// Copyright 2020 The Chromium Authors. All rights reserved.
// Use of this source code is governed by a BSD-style license that can be
// found in the LICENSE file.

#include <stdint.h>
#include <utility>

#include "code_cache_host_mojolpm_fuzzer.pb.h"
#include "mojo/core/embedder/embedder.h"
#include "third_party/blink/public/mojom/loader/code_cache.mojom-mojolpm.h"
#include "third_party/libprotobuf-mutator/src/src/libfuzzer/libfuzzer_macro.h"

    const content::fuzzing::code_cache_host::proto::Testcase& testcase) {

You should now be able to build and run this fuzzer (it, of course, won't do very much) to check that everything is lined up right so far.

Handle global process setup

Now we need to add some basic setup code so that our process has something that mostly resembles a normal Browser process; if you look in the file this is CodeCacheHostFuzzerEnvironment, which adds a global environment instance that will handle setting up this basic environment, which will be reused for all of our testcases, since starting threads is expensive and slow.

Handle per-testcase setup

We next need to handle the necessary setup to instantiate CodeCacheHostImpl, so that we can actually run the testcases. At this point, we realise that it's likely that we want to be able to have multiple CodeCacheHostImpl's with different render_process_ids and different backing origins, so we need to modify our proto file to reflect this:

message NewCodeCacheHost {
  enum OriginId {
    ORIGIN_A = 0;
    ORIGIN_B = 1;

  required uint32 id = 1;
  required uint32 render_process_id = 2;
  required OriginId origin_id = 3;

Note that we‘re using an enum to represent the origin, rather than a string; it’s unlikely that the true value of the origin is going to be important, so we've instead chosen a few select values based on the cases mentioned in the source.

The first thing that we need to do is set-up the basic Browser process environment; this is what ContentFuzzerEnvironment is doing - this has a basic setup suitable for fuzzing interfaces in /content. A few things to be careful of are that we need to make sure that mojo::core::Init() is called (only once) and we probably want as much freedom as possible in terms of scheduling, so we want to use slightly different threading options than the average unittest. This is a singleton type that will live for the entire duration of the fuzzer process so we don't want to be holding any testcase-specific data here.

The next thing that we need to do is to figure out the basic setup needed to instantiate the interface we‘re interested in. Looking at the constructor for CodeCacheHostImpl we need three things; a valid render_process_id, an instance of CacheStorageContextImpl and an instance of GeneratedCodeCacheContext. CodeCacheHostFuzzerContext is our container for these per-testcase instances; and will handle creating and binding the instances of the Mojo interfaces that we’re going to fuzz. The most important thing to be careful of here is that everything happens on the correct thread/sequence. Many Browser-process objects have specific expectations, and will end up with very different behaviour if they are created or used from the wrong context.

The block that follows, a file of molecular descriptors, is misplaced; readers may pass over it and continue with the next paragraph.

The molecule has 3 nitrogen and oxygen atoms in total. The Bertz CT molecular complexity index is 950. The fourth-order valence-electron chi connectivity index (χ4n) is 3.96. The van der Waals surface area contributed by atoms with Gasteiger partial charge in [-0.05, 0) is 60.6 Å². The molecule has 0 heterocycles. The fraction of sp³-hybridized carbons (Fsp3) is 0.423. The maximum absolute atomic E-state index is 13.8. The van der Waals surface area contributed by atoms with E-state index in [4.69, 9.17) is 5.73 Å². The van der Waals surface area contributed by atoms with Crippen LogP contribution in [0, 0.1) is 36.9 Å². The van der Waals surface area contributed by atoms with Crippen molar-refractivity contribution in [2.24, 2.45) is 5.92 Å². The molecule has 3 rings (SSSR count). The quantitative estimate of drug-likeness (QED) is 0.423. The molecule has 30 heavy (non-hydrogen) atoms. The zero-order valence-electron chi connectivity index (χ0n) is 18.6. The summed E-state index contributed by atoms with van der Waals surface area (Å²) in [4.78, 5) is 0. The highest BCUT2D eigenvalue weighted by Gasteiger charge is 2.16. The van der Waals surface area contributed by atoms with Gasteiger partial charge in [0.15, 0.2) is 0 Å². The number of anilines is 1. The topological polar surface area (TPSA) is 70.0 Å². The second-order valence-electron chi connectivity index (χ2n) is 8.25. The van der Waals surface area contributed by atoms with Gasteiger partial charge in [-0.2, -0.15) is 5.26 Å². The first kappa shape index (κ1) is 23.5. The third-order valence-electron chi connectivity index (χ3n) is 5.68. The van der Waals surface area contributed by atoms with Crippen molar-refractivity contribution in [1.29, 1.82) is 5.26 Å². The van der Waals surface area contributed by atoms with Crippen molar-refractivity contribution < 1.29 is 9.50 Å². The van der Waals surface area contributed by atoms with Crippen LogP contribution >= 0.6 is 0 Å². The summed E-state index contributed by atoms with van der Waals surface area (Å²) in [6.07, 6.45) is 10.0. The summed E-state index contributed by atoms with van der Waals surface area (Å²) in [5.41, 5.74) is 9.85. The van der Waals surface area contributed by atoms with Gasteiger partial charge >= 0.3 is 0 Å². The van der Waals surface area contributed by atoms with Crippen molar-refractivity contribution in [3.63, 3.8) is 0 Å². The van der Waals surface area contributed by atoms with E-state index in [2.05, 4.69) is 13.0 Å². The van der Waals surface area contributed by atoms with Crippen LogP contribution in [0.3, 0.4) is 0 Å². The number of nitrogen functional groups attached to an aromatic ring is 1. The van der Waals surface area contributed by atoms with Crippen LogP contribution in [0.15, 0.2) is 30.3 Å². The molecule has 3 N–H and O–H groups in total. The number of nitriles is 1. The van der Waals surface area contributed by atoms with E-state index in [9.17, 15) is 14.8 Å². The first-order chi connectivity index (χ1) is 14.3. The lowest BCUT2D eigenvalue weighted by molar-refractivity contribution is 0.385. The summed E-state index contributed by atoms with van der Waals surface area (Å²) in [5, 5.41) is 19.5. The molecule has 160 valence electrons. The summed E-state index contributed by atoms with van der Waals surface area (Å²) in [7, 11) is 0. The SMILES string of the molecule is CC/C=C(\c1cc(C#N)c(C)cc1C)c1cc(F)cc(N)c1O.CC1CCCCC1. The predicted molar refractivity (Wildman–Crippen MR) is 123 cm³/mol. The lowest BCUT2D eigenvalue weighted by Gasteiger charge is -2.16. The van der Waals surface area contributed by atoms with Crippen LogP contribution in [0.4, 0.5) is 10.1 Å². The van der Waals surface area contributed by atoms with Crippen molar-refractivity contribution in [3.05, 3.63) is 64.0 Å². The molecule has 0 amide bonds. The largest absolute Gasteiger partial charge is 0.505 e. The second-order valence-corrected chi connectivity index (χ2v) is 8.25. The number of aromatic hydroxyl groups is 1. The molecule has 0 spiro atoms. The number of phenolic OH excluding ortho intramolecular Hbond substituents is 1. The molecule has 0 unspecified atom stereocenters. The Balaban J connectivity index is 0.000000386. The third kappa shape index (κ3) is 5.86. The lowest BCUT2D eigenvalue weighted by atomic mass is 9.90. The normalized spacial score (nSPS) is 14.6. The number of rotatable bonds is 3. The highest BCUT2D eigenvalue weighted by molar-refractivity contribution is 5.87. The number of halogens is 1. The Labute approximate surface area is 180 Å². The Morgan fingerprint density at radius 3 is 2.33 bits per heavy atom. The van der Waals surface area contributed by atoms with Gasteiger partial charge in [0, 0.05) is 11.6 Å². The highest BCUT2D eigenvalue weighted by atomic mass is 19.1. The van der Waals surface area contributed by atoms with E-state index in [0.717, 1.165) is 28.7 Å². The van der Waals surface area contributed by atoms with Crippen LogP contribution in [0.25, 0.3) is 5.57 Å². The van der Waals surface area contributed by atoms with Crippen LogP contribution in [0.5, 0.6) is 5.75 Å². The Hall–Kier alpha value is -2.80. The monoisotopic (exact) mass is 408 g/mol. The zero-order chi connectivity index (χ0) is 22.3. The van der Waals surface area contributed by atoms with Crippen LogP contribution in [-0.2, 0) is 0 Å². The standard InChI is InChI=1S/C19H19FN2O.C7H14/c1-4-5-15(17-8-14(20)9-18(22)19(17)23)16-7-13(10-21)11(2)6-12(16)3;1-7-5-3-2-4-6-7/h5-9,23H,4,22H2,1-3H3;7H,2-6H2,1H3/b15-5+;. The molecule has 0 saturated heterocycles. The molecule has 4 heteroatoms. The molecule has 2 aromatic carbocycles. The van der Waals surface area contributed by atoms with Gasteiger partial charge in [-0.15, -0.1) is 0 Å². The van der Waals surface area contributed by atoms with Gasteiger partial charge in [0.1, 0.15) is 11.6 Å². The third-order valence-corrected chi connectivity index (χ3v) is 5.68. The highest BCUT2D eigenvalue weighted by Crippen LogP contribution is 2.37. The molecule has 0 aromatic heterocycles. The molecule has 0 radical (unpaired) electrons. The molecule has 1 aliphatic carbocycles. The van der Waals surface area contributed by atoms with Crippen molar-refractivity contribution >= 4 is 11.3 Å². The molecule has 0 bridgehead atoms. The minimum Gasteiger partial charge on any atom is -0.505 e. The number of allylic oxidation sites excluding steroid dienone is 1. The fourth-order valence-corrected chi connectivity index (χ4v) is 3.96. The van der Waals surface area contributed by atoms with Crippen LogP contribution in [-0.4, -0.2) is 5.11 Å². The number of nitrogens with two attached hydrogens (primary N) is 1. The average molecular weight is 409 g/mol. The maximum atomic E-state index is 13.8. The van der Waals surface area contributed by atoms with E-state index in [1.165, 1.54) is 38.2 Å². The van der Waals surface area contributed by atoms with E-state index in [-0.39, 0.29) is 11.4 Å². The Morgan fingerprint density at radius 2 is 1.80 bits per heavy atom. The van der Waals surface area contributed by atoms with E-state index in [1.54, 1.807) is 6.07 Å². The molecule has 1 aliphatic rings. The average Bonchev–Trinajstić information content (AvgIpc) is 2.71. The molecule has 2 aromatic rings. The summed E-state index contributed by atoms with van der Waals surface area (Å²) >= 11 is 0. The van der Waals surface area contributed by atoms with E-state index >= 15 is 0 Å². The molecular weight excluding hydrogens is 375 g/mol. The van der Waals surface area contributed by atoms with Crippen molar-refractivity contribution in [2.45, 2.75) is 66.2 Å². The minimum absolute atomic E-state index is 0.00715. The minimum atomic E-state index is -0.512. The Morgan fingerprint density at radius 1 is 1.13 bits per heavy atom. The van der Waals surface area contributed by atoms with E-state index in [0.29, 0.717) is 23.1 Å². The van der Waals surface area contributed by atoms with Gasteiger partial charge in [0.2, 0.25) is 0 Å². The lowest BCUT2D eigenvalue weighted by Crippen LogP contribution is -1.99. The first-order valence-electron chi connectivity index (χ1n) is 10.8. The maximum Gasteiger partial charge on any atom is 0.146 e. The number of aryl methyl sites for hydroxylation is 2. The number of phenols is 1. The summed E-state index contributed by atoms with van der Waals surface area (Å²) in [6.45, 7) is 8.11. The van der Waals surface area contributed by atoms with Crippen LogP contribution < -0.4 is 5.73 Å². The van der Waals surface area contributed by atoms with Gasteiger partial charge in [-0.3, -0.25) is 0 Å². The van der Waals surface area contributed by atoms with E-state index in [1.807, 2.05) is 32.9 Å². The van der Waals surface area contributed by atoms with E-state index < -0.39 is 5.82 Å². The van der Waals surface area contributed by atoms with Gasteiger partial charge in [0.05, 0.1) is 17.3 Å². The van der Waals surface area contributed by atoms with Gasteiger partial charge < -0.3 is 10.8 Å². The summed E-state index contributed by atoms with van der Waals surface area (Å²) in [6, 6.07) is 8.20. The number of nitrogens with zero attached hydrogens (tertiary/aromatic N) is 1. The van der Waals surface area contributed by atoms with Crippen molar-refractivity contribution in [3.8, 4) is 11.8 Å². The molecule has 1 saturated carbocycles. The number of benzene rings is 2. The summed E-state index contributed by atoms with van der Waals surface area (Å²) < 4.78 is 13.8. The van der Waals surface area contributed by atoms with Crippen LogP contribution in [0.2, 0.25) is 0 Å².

Integrate with the generated MojoLPM fuzzer code

Finally, we need to do a little bit more plumbing, to rig up this infrastructure that we've built together with the autogenerated code that MojoLPM gives us to interpret and run our testcases. This is the CodeCacheHostTestcase, and the part where the magic happens is here:

void CodeCacheHostTestcase::NextAction() {
  if (next_idx_ < testcase_.sequence_indexes_size()) {
    auto sequence_idx = testcase_.sequence_indexes(next_idx_++);
    const auto& sequence =
      testcase_.sequences(sequence_idx % testcase_.sequences_size());
    for (auto action_idx : sequence.action_indexes()) {
      if (!testcase_.actions_size() || ++action_count_ > MAX_ACTION_COUNT) {
      const auto& action =
        testcase_.actions(action_idx % testcase_.actions_size());
      switch (action.action_case()) {
        case content::fuzzing::code_cache_host::proto::Action::kNewCodeCacheHost: {
        } break;

        case content::fuzzing::code_cache_host::proto::Action::kRunUntilIdle: {
          if (action.run_until_idle().id()) {
          } else {
        } break;

        case content::fuzzing::code_cache_host::proto::Action::kCodeCacheHostCall: {
        } break;

        case content::fuzzing::code_cache_host::proto::Action::ACTION_NOT_SET:

The key line here in integration with MojoLPM is the last case, kCodeCacheHostCall, where we're asking MojoLPM to treat this incoming proto entry as a call to a method on the CodeCacheHost interface.

There's just a little bit more boilerplate in the bottom of the file to tidy up concurrency loose ends, making sure that the fuzzer components are all running on the correct threads; those are more-or-less common to any fuzzer using MojoLPM.

Test it!

Make a corpus directory and fire up your shiny new fuzzer!

 ~/chromium/src% out/Default/code_cache_host_mojolpm_fuzzer /dev/shm/corpus
INFO: Seed: 3273881842
INFO: Loaded 1 modules   (1121912 inline 8-bit counters): 1121912 [0x559151a1aea8, 0x559151b2cd20),
INFO: Loaded 1 PC tables (1121912 PCs): 1121912 [0x559151b2cd20,0x559152c4b4a0),
INFO:      146 files found in /dev/shm/corpus
INFO: -max_len is not provided; libFuzzer will not generate inputs larger than 4096 bytes